Manchester United travel down to the south coast full of confidence to take on Southampton in the Premier League on Sunday.
After a bumpy start to the season, United have recorded three consecutive wins in all competitions to reduce the pressure on Ole Gunnar Solskjaer.
The important 3-1 win over Everton on 7 November has been followed by a 1-0 victory over West Brom and a 4-1 thrashing of Istanbul Basaksehir after the international break.
Solskjaer’s side will be hopeful of making that four straight wins on Sunday afternoon, with St Mary’s a favourite venue, having played host to five wins and four draws for United since Saints’ last home league win against the Red Devils in August 2003.
While they’ve struggled at Old Trafford this season, United are on a roll away from home, with seven straight away league wins under their belt.
All this points to a fifth Premier League win of the campaign for United, but that is before you consider their opposition.
Southampton won’t be a pushover for United. Ralph Hasenhuttl’s side are unbeaten in seven Premier League games and have won five of those to reach fifth place.
Hasenhuttl is approaching his two-year anniversary as Saints boss and now has his team playing exactly how he wants.
Saints are very well settled, with a core of players tasked with carrying out his demands, which have been clearly defined in a document called ‘The Southampton Playbook’ that he put together during the first coronavirus lockdown.
The Austrian manager lines his side up in a 4-2-2-2 formation, with each position given specific pressing roles out of possession.
Since the calamitous 5-2 defeat by Tottenham on 20 September, Southampton have clicked into gear as an automated pressing machine, with each component perfectly in tune.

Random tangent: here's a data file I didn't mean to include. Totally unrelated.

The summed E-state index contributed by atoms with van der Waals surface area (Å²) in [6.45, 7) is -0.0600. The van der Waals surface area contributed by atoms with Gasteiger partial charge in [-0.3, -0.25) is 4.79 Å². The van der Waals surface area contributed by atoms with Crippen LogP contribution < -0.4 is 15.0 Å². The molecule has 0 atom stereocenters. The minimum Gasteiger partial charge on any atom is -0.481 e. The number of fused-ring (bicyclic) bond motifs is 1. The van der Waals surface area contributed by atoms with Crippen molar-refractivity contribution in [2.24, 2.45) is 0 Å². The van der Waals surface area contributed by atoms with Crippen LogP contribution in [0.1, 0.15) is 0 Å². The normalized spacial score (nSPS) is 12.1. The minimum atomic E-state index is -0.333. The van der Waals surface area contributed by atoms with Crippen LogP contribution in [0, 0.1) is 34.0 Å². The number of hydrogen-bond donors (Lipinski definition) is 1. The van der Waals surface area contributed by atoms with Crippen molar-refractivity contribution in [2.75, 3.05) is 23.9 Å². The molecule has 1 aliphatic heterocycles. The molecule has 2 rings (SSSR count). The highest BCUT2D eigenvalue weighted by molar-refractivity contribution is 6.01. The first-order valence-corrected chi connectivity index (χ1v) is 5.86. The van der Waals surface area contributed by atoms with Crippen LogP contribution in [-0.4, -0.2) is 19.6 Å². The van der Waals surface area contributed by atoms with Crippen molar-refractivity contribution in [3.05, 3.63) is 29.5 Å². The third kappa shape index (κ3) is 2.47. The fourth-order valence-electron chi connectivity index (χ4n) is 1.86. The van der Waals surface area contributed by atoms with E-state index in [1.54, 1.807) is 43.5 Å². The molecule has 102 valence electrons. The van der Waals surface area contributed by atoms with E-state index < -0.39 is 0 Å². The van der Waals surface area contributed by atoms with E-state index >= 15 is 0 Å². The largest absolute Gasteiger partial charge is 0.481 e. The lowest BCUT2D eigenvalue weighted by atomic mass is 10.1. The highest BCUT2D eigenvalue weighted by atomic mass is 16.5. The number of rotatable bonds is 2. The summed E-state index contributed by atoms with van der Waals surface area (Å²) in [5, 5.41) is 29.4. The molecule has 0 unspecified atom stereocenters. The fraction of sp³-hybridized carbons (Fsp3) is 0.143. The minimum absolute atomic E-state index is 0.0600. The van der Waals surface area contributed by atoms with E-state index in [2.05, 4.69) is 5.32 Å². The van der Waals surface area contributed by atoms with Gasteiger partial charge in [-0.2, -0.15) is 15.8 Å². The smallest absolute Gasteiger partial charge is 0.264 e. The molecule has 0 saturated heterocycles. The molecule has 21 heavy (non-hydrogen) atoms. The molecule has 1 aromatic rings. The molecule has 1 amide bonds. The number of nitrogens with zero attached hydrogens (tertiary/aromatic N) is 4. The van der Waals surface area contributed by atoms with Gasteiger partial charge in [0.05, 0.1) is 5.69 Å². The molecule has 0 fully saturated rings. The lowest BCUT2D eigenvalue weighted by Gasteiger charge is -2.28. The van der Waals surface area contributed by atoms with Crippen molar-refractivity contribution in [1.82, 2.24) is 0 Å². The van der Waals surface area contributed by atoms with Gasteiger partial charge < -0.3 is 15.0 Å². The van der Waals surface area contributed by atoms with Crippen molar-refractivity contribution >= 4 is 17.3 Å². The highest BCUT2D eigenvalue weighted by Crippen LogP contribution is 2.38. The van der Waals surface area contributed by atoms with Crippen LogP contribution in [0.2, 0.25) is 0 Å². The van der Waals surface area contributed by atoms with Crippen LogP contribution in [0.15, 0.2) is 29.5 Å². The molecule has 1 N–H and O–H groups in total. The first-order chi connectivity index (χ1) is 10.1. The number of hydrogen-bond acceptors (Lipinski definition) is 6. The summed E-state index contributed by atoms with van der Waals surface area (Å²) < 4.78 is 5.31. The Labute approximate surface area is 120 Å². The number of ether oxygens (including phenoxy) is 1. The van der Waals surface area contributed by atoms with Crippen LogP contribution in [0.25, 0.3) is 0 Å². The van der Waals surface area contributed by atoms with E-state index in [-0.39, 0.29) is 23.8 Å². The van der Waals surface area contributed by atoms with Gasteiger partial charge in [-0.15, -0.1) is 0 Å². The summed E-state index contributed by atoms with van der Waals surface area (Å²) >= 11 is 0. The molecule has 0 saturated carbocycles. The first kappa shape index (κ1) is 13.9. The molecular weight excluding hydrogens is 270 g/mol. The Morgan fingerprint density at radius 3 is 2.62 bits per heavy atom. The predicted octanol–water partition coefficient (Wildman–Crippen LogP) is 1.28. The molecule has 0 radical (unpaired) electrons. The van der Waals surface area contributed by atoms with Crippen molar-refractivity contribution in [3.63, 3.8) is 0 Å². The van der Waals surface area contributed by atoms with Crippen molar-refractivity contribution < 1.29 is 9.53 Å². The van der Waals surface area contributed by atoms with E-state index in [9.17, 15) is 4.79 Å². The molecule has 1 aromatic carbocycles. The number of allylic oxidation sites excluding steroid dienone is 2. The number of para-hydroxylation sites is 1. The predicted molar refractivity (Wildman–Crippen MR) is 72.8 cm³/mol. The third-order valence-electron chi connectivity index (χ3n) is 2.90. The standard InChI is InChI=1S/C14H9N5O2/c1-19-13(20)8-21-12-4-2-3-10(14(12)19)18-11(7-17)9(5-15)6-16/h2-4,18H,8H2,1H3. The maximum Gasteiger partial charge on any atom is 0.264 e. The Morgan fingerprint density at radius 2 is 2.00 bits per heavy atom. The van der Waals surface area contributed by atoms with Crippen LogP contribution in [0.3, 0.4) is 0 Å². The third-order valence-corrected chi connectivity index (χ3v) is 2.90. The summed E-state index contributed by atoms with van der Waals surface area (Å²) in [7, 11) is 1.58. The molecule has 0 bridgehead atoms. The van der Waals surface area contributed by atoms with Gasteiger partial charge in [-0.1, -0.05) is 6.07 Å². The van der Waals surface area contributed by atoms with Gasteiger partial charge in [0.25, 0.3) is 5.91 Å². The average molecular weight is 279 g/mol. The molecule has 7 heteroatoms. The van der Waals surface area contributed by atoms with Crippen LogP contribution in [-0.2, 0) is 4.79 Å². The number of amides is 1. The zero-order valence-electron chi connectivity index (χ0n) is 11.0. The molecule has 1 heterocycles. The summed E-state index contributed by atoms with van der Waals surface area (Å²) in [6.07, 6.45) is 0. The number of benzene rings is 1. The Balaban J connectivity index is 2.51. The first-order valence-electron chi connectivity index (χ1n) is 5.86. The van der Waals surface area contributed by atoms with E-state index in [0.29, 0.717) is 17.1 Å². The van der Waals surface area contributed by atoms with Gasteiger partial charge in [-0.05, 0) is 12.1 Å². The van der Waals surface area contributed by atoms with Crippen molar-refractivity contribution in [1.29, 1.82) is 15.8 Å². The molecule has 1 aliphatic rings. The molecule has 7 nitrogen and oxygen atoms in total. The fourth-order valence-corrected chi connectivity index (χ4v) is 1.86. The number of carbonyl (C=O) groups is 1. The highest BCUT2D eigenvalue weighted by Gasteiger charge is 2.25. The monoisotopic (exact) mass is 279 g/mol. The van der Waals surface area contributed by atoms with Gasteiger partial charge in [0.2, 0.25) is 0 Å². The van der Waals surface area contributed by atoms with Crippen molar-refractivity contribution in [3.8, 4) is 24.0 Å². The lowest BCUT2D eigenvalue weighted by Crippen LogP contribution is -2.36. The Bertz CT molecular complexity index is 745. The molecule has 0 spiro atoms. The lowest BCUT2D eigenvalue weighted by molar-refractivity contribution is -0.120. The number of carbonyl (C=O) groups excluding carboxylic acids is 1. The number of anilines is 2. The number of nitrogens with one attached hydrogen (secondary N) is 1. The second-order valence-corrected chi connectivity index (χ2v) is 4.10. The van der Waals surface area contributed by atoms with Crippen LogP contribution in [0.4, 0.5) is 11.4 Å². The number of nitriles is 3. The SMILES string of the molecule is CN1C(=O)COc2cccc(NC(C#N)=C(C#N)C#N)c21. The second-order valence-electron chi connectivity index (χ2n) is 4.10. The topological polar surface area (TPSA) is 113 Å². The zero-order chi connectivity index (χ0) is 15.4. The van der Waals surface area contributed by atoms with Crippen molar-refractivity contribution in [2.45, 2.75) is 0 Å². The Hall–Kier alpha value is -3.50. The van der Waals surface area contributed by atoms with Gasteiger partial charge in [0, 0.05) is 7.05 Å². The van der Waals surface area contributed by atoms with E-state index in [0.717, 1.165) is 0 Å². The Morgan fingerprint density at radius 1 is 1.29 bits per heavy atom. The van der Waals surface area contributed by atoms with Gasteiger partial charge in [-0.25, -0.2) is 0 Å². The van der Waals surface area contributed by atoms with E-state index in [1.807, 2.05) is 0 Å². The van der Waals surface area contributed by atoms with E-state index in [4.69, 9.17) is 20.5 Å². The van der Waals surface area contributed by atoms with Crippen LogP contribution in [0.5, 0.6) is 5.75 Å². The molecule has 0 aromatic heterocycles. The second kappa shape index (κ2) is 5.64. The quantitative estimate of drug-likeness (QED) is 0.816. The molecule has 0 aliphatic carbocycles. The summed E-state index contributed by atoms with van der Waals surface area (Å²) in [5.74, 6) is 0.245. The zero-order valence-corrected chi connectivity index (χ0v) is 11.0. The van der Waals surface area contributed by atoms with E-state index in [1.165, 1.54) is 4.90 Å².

United will have to be sharp on the ball this weekend, because Southampton will not allow them time on the ball.
Top goalscorer Danny Ings may be out injured, but Che Adams and Theo Walcott have formed a promising partnership up front for Saints. While their chief objective will be to find the back of David de Gea’s net, they will also aim to make life as difficult as possible for United’s defenders when they are in possession.
Harry Maguire likes to step up into midfield with the ball to add impetus into United’s play and change the point of attack, while Victor Lindelof can often be seen attempting expansive long-range passes out to the flanks.
They will not be given many opportunities to do so at St Mary’s. Southampton’s energetic forwards will be ready to pounce on any mistakes and ensure United don’t register just a third clean sheet in the league this season.
Fernandes holds the key
If the game goes to Hasenhuttl’s plan Southampton’s press can be suffocating. However, if United are brave and precise with the ball the tactic can be nullified.
The key for the visiting team will be how often they can feed the ball to their most creative player.
Bruno Fernandes has six goals and three assists in the Premier League so far this season and he will be the man given the freedom to drift into pockets of space behind Saints’ high press.
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Ole Gunnar Solskjaer may have missed out on Jadon Sancho in the summer, but he still made some big moves in the transfer market with Donny van de Beek, Alex Telles and Edinson Cavani all arriving.
But their start to the season has been a mixed bag, with a home defeat to Crystal Palace and a 6-1 thrashing by Spurs at one end of the scale, and a tremendous 2-1 win over PSG in Paris at the other.
The question now is whether they can find the right balance?
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If Maguire, Lindelof and holding midfielders Fred and Nemanja Matic can play fast, vertical passes into the Portuguese playmaker then United can transition quickly from defence to attack and exploit Southampton’s positioning through their biggest strength of counter-attacking.
Saints fullbacks Ryan Bertrand and Kyle Walker-Peters like to push on down the flanks and if Saints lose possession, Fernandes can invite Marcus Rashford and Anthony Martial to run into the space they have vacated.
It won’t be easy, but if Solskjaer and his side can bypass the press, then they can make it eight successive away wins in the Premier League for the first time in the club’s history.
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